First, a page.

Earnest has had two heart attacks since 2011. The doctors at the Free Clinic referred him to the hospital again last year for another stent. Earnest had another heart attack at the hospital and received yet another stent. Earnest says the Free Clinic saved his life.
“I have been sick [since] the first of the month and had to wait all month to go. But you just have to wait and do what you gotta do... I thank them for helping me get through [this] life," Earnest says.
He says that in today’s health care environment, tax dollars from people who cannot afford health insurance go toward paying for the insurance of the more affluent. The upcoming presidential election will determine the reformation of the health care landscape to come.
“We’re just the same as they are, they get their healthcare paid for, we pay for theirs, and they don’t have to worry about it. The president don’t have to worry about his healthcare, we pay for it," Earnest says.
According to Cincinnati News website, if President Obama’s universal coverage health care plan is upheld by the Supreme Court, almost everyone will be required to have insurance. Under this law, insurers would be prohibited from denying insurance to people who are ill and tax-credits for middle-income and low-income people will lower expensive insurance premiums. Medicaid would be expanded to help people that cannot afford insurance.
While these proposals focus largely on fixing financial problems to accessing health care, in some cases affordability is not the only barrier. In Huntington, West Virginia, the national organization known as the Children’s Health Fund collaborated with the Department of Pediatrics at the Joan C. Edwards School of Medicine at Marshall University to create a mobile pediatric clinic. The wide blue bus houses a full-fledged pediatric clinic with two private exam rooms and a middle section with a long, blue vinyl couch serving as a lobby.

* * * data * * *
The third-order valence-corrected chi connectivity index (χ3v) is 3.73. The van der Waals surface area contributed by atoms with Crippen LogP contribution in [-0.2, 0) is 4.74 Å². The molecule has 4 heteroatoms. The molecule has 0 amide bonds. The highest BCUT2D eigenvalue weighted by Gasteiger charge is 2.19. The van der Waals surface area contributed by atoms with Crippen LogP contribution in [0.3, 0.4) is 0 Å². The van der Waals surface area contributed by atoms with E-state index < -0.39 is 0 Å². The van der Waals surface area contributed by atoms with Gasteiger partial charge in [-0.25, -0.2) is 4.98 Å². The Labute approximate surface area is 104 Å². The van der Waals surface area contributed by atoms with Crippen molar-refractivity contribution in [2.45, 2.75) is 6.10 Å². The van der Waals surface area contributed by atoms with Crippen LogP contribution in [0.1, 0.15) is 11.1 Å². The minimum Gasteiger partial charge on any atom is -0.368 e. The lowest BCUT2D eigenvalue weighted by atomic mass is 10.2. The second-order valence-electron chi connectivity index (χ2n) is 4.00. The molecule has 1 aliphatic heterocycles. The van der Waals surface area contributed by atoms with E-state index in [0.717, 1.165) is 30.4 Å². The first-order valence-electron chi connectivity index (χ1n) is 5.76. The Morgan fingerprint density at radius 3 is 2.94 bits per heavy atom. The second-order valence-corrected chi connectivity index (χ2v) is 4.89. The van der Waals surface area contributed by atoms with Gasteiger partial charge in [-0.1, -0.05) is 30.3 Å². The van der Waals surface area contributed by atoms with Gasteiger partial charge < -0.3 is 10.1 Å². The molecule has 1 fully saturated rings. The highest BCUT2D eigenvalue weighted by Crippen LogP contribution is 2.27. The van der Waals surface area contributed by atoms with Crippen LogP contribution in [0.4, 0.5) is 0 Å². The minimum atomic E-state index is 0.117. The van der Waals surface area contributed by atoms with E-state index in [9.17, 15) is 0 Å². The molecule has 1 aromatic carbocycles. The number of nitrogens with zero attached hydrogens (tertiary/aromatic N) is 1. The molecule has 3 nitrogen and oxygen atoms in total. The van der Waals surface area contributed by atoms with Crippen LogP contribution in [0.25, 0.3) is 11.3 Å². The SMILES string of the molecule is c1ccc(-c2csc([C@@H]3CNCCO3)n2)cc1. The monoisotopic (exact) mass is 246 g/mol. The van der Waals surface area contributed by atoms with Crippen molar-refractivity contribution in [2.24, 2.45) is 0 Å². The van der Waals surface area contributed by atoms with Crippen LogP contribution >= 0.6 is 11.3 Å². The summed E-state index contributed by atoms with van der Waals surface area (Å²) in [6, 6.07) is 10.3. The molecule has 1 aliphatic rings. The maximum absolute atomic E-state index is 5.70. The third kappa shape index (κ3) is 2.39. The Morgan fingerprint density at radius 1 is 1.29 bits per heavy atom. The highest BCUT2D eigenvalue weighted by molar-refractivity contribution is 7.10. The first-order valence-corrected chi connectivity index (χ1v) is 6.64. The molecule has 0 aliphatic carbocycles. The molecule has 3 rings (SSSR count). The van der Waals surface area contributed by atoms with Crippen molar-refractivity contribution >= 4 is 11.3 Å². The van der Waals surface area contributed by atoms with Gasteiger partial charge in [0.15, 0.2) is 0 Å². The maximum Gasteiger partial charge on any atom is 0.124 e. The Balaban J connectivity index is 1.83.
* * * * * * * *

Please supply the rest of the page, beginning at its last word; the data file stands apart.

“There are many factors that make a project like this one necessary," says Dr. Isabel Pino, the director of the West Virginia Children's Health Project. “You can look at geography as being one, lack of access to care; which can be due to lack of insurance or lack of transportation.“ In this relatively low-income area of West Virginia, “You have a lot of people who may have insurance but don’t have a doctor nearby, or [they have] parents who are working and can’t take off from work to take their child to the doctor. So, all of those are barriers to accessing medical care and a project like ours helps to tear down those barriers," says Pino.
While the mobile clinic does not make house calls, the bus parks at local schools and provides routine checkups, sick visits, and even annual physicals for the Special Olympics. “A lot of children would not participate in Special Olympics if we didn’t come and provide the physicals," Dr. Pino says.
The Children’s Health Fund is a nonprofit organization like the Free Clinic, but the West Virginia Children’s Health Project bills for its services because they see children who have Children’s Health Insurance Program (CHIP) coverage or Children’s Medicaid. Dr. Pino says the mobile clinic tries to help improve access to these programs by always carrying CHIP applications on the bus.
However, parents who live without insurance in circumstances similar to Earnest’s end up having difficulty supporting their children’s health, even with the help of these federally funded programs. Earnest’s adult daughter is beyond the age to qualify for children’s coverage options, but Cook says she gravely ill.
“How can you fix it when there ain’t nothing there?"
“She’s been all the way down through the clinic, all the way down through the hospitals. Can she get any help? No,“ Earnest says.
Earnest represents the American family that can only access health care at certain stages in life, and then once adults or once without a job, not at all. He wonders what the election will fix about health care when there is nothing available to him and his daughter to begin with.
“How can you fix it," he says, "when there ain’t nothing there?"
Story © Madison Stephens
Video © Kyle Grillot © Ross Brinkerhoff